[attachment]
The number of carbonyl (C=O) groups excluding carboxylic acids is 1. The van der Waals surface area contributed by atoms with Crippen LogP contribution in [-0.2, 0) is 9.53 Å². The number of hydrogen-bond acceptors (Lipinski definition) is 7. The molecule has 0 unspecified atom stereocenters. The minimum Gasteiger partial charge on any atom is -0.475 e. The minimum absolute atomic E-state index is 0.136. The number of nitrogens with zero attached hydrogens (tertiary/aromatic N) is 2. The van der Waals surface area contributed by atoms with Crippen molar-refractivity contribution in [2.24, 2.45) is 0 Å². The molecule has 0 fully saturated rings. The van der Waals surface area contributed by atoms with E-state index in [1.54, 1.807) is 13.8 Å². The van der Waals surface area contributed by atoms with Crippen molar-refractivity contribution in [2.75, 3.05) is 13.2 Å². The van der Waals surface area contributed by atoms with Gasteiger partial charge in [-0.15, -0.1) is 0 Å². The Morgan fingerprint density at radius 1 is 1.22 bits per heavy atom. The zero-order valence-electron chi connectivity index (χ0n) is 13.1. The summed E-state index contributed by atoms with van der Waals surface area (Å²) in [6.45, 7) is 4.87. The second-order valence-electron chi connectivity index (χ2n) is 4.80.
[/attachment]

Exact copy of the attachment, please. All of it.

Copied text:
The number of carbonyl (C=O) groups excluding carboxylic acids is 1. The van der Waals surface area contributed by atoms with Crippen LogP contribution in [-0.2, 0) is 9.53 Å². The number of hydrogen-bond acceptors (Lipinski definition) is 7. The molecule has 0 unspecified atom stereocenters. The minimum Gasteiger partial charge on any atom is -0.475 e. The minimum absolute atomic E-state index is 0.136. The number of nitrogens with zero attached hydrogens (tertiary/aromatic N) is 2. The van der Waals surface area contributed by atoms with Crippen molar-refractivity contribution in [2.24, 2.45) is 0 Å². The molecule has 0 fully saturated rings. The van der Waals surface area contributed by atoms with E-state index in [1.54, 1.807) is 13.8 Å². The van der Waals surface area contributed by atoms with Crippen molar-refractivity contribution in [2.75, 3.05) is 13.2 Å². The van der Waals surface area contributed by atoms with Gasteiger partial charge in [-0.15, -0.1) is 0 Å². The Morgan fingerprint density at radius 1 is 1.22 bits per heavy atom. The zero-order valence-electron chi connectivity index (χ0n) is 13.1. The summed E-state index contributed by atoms with van der Waals surface area (Å²) in [6.45, 7) is 4.87. The second-order valence-electron chi connectivity index (χ2n) is 4.80.